AT&T; to cut long-distance rates within Md. Carrier's lower fees to Bell Atlantic noted


AT&T; Corp. will cut rates on long-distance calls within Maryland by 10 percent or more, passing along the state-ordered cut in the charges AT&T; pays Bell Atlantic Corp. to connect calls from customers' homes or offices to the long-distance company's network.

AT&T;'s filing with the Public Service Commission, expected tomorrow, could mean a cut of $15 million to $20 million in the rates AT&T; charges for long-distance services within Maryland. That business was $143 million in the 12 months that ended in June.

Interstate long-distance rates will not be affected.

Steve Molnar, director of the telecommunications staff for the PSC, said AT&T; had indicated in private discussions that the cut would be between $15 million and $20 million, but had not shown the staff any formal documents yet.

"It will be in that range, anyway," Molnar said.

Joan E. Marshall, AT&T;'s executive in charge of Maryland, could not be reached yesterday. But another AT&T; executive confirmed the approximate size of the rate cut.

The PSC set the stage for AT&T;'s move last month, in a landmark ruling overhauling the way telephone service is regulated in Maryland. Toppling decades of precedent, the commission allowed Bell Atlantic, the dominant local phone carrier in the state, to keep all the profit gains it can achieve by making its network more efficient.

In exchange, the commission ordered Bell Atlantic to cut its charges to AT&T; and other long-distance companies that use its network by $32 million. At the time, Bell Atlantic estimated that would reduce the average phone bill by almost $2 monthly. The commission staff had recommended a $117 million rate cut.

Long-distance carriers have to pay the so-called "access charges" to local phone carriers like Bell Atlantic because long-distance companies do not have separate lines running to each customer's telephone.

But long-distance carriers have accused local phone monopolies charging up to six times the cost of connecting calls to long-distance networks. The long-distance carriers say that keeps long-distance prices artificially high.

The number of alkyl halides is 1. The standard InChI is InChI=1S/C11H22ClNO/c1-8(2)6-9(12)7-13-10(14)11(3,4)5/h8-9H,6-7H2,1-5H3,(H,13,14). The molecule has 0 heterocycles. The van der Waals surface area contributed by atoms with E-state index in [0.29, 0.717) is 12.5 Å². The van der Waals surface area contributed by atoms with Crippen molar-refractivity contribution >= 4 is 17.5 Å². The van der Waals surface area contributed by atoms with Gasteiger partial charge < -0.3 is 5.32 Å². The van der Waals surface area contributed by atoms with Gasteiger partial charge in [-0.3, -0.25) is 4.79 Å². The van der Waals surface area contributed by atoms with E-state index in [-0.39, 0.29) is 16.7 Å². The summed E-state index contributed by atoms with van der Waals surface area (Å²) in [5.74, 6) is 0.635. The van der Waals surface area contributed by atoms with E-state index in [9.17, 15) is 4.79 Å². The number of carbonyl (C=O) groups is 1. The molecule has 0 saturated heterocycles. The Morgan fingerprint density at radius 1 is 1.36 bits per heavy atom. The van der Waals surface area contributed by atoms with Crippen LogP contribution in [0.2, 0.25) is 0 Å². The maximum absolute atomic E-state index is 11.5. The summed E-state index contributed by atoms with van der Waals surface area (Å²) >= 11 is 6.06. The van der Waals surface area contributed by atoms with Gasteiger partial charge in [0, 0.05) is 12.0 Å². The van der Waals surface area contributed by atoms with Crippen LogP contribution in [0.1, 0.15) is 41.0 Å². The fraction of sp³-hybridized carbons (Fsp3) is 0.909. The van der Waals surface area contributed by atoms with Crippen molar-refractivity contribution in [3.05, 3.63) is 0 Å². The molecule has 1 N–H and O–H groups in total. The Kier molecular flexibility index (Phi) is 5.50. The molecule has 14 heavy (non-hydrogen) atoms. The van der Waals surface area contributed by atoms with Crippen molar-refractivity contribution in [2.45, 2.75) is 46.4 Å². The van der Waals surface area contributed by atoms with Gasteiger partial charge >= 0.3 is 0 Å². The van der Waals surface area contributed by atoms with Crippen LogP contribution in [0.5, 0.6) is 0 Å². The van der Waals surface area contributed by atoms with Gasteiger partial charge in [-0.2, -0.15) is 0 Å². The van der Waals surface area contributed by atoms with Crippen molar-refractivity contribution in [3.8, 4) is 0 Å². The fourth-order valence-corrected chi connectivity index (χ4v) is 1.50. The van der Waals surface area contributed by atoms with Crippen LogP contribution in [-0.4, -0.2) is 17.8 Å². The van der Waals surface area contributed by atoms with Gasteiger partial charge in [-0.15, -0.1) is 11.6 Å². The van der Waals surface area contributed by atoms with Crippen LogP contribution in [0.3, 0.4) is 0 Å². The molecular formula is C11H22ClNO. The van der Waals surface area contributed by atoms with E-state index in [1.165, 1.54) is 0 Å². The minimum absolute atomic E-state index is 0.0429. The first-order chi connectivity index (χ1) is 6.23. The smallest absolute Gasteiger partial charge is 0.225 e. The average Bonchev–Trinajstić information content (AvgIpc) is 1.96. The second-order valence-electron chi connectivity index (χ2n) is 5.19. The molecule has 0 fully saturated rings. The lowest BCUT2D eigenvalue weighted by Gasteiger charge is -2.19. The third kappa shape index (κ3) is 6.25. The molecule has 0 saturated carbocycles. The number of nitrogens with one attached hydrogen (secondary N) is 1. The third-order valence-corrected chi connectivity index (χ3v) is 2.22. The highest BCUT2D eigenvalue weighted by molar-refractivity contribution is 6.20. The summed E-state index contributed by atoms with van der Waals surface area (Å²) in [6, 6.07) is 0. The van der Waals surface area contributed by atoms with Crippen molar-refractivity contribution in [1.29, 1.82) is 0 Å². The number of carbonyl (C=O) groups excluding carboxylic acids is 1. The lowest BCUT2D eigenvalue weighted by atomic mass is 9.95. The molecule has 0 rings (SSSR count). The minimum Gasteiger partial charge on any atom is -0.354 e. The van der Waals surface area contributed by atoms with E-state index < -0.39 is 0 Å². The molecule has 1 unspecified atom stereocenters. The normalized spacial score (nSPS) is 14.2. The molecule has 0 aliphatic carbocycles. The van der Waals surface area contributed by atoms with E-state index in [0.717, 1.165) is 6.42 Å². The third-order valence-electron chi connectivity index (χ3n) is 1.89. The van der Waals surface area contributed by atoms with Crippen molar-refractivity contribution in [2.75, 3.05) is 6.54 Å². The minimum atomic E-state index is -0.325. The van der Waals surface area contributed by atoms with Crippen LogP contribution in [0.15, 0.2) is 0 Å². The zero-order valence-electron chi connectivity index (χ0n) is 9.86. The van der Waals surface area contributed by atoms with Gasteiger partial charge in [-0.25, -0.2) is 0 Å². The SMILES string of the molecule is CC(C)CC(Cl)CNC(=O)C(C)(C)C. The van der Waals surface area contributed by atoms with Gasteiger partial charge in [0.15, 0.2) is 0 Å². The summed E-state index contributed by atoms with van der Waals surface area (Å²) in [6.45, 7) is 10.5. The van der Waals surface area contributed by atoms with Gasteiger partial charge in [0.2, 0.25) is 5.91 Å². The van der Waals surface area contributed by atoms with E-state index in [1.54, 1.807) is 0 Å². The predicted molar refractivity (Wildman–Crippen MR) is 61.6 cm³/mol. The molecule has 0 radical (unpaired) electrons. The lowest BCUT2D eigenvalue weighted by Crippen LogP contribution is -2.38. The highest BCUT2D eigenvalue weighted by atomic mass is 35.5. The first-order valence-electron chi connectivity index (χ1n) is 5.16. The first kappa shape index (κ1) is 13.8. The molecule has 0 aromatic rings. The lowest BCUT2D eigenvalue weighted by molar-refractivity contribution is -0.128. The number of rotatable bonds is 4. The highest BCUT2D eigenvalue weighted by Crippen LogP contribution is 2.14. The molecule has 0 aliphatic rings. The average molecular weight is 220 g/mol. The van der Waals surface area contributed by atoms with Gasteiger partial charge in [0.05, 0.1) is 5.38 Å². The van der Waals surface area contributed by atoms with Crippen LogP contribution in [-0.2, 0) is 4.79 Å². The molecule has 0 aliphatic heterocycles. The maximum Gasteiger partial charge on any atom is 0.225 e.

AT&T;'s filing is the first of a series by long-distance carriers that will assure the access rate cut actually gets passed along to consumers, Molnar said.

"Nobody has [filed] anything yet," Molnar said, referring to long-distance competitors such as MCI and Sprint. "They're probably waiting for AT&T; to go first."

Bell Atlantic said it would scrutinize AT&T;'s filing to make sure it was consumer-friendly. The company has increasingly accused AT&T; and other long-distance carriers of cutting rates for highly promoted special rate plans while quietly raising rates on plans the most consumers use.

"The devil is always in the details," Bell Atlantic spokeswoman Sandra Arnette said. "Bell Atlantic is questioning AT&T;'s sincerity in passing this along to all Maryland customers and not just a select few." The flap over intrastate long-distance pricing is only a small part of the battle between the two phone giants. AT&T; plans to enter the local phone service business in Maryland next year, which was not legal until Congress passed this year's landmark telecommunications reform law. Both traditional phone monopolies and long-distance carriers plan to pursue the others' customers in states all over the nation.

Pub Date: 12/17/96

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